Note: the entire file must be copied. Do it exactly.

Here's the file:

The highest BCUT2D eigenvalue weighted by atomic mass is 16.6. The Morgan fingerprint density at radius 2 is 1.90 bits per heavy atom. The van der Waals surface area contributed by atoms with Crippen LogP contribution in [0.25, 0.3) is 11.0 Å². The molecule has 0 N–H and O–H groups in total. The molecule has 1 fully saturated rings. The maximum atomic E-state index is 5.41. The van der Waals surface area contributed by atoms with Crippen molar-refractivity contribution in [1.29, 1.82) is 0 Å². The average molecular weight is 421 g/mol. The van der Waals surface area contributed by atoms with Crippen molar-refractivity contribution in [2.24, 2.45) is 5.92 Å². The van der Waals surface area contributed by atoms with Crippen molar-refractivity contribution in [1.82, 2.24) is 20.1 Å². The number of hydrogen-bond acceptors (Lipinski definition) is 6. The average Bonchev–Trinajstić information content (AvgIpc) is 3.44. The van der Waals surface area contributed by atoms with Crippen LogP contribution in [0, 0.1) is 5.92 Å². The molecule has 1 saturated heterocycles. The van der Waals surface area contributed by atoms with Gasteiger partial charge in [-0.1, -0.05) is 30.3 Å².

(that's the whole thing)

The highest BCUT2D eigenvalue weighted by atomic mass is 16.6. The Morgan fingerprint density at radius 2 is 1.90 bits per heavy atom. The van der Waals surface area contributed by atoms with Crippen LogP contribution in [0.25, 0.3) is 11.0 Å². The molecule has 0 N–H and O–H groups in total. The molecule has 1 fully saturated rings. The maximum atomic E-state index is 5.41. The van der Waals surface area contributed by atoms with Crippen molar-refractivity contribution in [1.29, 1.82) is 0 Å². The average molecular weight is 421 g/mol. The van der Waals surface area contributed by atoms with Crippen molar-refractivity contribution in [2.24, 2.45) is 5.92 Å². The van der Waals surface area contributed by atoms with Crippen molar-refractivity contribution in [1.82, 2.24) is 20.1 Å². The number of hydrogen-bond acceptors (Lipinski definition) is 6. The average Bonchev–Trinajstić information content (AvgIpc) is 3.44. The van der Waals surface area contributed by atoms with Crippen LogP contribution in [0, 0.1) is 5.92 Å². The molecule has 1 saturated heterocycles. The van der Waals surface area contributed by atoms with Gasteiger partial charge in [-0.1, -0.05) is 30.3 Å².